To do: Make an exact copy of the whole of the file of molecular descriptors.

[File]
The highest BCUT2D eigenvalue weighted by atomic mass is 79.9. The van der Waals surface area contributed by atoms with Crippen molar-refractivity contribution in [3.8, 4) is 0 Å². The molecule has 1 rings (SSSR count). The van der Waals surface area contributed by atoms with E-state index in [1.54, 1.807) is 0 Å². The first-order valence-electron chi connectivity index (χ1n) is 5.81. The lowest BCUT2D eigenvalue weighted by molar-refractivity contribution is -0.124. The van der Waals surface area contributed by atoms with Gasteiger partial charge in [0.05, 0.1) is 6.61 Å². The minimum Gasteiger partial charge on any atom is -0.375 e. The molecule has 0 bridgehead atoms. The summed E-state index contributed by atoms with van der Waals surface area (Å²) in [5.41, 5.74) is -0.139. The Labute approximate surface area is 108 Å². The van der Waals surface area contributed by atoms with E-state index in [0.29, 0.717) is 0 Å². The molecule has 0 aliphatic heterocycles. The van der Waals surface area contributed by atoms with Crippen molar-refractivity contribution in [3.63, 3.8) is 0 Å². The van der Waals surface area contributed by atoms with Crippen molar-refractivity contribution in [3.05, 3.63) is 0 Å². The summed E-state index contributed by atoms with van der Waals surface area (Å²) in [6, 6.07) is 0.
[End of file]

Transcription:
The highest BCUT2D eigenvalue weighted by atomic mass is 79.9. The van der Waals surface area contributed by atoms with Crippen molar-refractivity contribution in [3.8, 4) is 0 Å². The molecule has 1 rings (SSSR count). The van der Waals surface area contributed by atoms with E-state index in [1.54, 1.807) is 0 Å². The first-order valence-electron chi connectivity index (χ1n) is 5.81. The lowest BCUT2D eigenvalue weighted by molar-refractivity contribution is -0.124. The van der Waals surface area contributed by atoms with Gasteiger partial charge in [0.05, 0.1) is 6.61 Å². The minimum Gasteiger partial charge on any atom is -0.375 e. The molecule has 0 bridgehead atoms. The summed E-state index contributed by atoms with van der Waals surface area (Å²) in [5.41, 5.74) is -0.139. The Labute approximate surface area is 108 Å². The van der Waals surface area contributed by atoms with E-state index in [0.29, 0.717) is 0 Å². The molecule has 0 aliphatic heterocycles. The van der Waals surface area contributed by atoms with Crippen molar-refractivity contribution in [3.63, 3.8) is 0 Å². The van der Waals surface area contributed by atoms with Crippen molar-refractivity contribution in [3.05, 3.63) is 0 Å². The summed E-state index contributed by atoms with van der Waals surface area (Å²) in [6, 6.07) is 0.